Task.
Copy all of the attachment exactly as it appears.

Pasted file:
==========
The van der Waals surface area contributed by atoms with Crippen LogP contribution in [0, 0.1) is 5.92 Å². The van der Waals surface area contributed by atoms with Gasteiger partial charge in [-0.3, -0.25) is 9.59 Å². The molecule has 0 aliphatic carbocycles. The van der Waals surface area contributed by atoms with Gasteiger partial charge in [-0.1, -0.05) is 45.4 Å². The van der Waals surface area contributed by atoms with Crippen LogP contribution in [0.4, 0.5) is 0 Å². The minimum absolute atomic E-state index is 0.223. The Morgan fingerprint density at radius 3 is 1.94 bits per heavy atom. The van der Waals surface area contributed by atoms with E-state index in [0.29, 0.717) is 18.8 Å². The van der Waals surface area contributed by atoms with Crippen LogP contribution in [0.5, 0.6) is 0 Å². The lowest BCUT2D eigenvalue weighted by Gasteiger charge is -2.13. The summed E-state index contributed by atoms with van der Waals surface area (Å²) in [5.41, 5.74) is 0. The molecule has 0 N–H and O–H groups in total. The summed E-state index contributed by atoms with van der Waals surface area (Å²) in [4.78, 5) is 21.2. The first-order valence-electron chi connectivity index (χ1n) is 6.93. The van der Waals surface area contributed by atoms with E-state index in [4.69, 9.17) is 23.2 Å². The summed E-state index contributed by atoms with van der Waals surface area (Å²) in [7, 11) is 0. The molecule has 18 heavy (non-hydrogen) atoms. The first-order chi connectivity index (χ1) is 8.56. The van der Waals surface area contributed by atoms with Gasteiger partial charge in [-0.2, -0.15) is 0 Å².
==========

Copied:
The van der Waals surface area contributed by atoms with Crippen LogP contribution in [0, 0.1) is 5.92 Å². The van der Waals surface area contributed by atoms with Gasteiger partial charge in [-0.3, -0.25) is 9.59 Å². The molecule has 0 aliphatic carbocycles. The van der Waals surface area contributed by atoms with Gasteiger partial charge in [-0.1, -0.05) is 45.4 Å². The van der Waals surface area contributed by atoms with Crippen LogP contribution in [0.4, 0.5) is 0 Å². The minimum absolute atomic E-state index is 0.223. The Morgan fingerprint density at radius 3 is 1.94 bits per heavy atom. The van der Waals surface area contributed by atoms with E-state index in [0.29, 0.717) is 18.8 Å². The van der Waals surface area contributed by atoms with Crippen LogP contribution in [0.5, 0.6) is 0 Å². The lowest BCUT2D eigenvalue weighted by Gasteiger charge is -2.13. The summed E-state index contributed by atoms with van der Waals surface area (Å²) in [5.41, 5.74) is 0. The molecule has 0 N–H and O–H groups in total. The summed E-state index contributed by atoms with van der Waals surface area (Å²) in [4.78, 5) is 21.2. The first-order valence-electron chi connectivity index (χ1n) is 6.93. The van der Waals surface area contributed by atoms with E-state index in [4.69, 9.17) is 23.2 Å². The summed E-state index contributed by atoms with van der Waals surface area (Å²) in [7, 11) is 0. The molecule has 18 heavy (non-hydrogen) atoms. The first-order chi connectivity index (χ1) is 8.56. The van der Waals surface area contributed by atoms with Gasteiger partial charge in [-0.2, -0.15) is 0 Å².